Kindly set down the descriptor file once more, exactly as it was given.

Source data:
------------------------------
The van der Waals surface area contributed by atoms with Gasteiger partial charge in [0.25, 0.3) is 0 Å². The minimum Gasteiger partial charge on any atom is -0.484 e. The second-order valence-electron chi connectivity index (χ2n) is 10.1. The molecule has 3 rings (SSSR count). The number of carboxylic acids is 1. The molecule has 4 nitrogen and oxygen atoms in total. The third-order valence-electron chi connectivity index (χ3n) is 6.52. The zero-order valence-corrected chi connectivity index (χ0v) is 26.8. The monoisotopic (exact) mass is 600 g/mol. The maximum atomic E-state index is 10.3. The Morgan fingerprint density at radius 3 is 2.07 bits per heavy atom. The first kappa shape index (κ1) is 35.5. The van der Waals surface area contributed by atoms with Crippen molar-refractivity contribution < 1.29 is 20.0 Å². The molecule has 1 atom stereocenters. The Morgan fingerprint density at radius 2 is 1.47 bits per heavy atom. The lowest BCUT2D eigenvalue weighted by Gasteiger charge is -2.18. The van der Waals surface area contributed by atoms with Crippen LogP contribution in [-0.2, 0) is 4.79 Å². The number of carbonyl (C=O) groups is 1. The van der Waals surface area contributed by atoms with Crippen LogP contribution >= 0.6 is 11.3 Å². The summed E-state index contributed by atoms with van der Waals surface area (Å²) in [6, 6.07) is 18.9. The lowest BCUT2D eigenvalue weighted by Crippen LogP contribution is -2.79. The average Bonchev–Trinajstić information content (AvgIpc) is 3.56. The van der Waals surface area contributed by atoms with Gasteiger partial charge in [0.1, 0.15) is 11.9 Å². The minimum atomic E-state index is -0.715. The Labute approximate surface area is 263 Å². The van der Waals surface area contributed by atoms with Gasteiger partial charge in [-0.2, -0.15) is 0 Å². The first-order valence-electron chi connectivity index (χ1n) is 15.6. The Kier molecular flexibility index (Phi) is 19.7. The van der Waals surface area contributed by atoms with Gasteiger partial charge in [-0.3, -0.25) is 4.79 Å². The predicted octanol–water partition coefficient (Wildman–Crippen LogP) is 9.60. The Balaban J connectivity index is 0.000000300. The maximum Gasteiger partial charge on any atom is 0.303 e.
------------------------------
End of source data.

The van der Waals surface area contributed by atoms with Gasteiger partial charge in [0.25, 0.3) is 0 Å². The minimum Gasteiger partial charge on any atom is -0.484 e. The second-order valence-electron chi connectivity index (χ2n) is 10.1. The molecule has 3 rings (SSSR count). The number of carboxylic acids is 1. The molecule has 4 nitrogen and oxygen atoms in total. The third-order valence-electron chi connectivity index (χ3n) is 6.52. The zero-order valence-corrected chi connectivity index (χ0v) is 26.8. The monoisotopic (exact) mass is 600 g/mol. The maximum atomic E-state index is 10.3. The Morgan fingerprint density at radius 3 is 2.07 bits per heavy atom. The first kappa shape index (κ1) is 35.5. The van der Waals surface area contributed by atoms with Crippen molar-refractivity contribution < 1.29 is 20.0 Å². The molecule has 1 atom stereocenters. The Morgan fingerprint density at radius 2 is 1.47 bits per heavy atom. The lowest BCUT2D eigenvalue weighted by Gasteiger charge is -2.18. The van der Waals surface area contributed by atoms with Crippen LogP contribution in [-0.2, 0) is 4.79 Å². The number of carbonyl (C=O) groups is 1. The van der Waals surface area contributed by atoms with Crippen LogP contribution >= 0.6 is 11.3 Å². The summed E-state index contributed by atoms with van der Waals surface area (Å²) in [6, 6.07) is 18.9. The lowest BCUT2D eigenvalue weighted by Crippen LogP contribution is -2.79. The average Bonchev–Trinajstić information content (AvgIpc) is 3.56. The van der Waals surface area contributed by atoms with Gasteiger partial charge in [0.1, 0.15) is 11.9 Å². The minimum atomic E-state index is -0.715. The Labute approximate surface area is 263 Å². The van der Waals surface area contributed by atoms with Gasteiger partial charge in [-0.2, -0.15) is 0 Å². The first-order valence-electron chi connectivity index (χ1n) is 15.6. The Kier molecular flexibility index (Phi) is 19.7. The van der Waals surface area contributed by atoms with Gasteiger partial charge in [-0.3, -0.25) is 4.79 Å². The predicted octanol–water partition coefficient (Wildman–Crippen LogP) is 9.60. The Balaban J connectivity index is 0.000000300. The maximum Gasteiger partial charge on any atom is 0.303 e.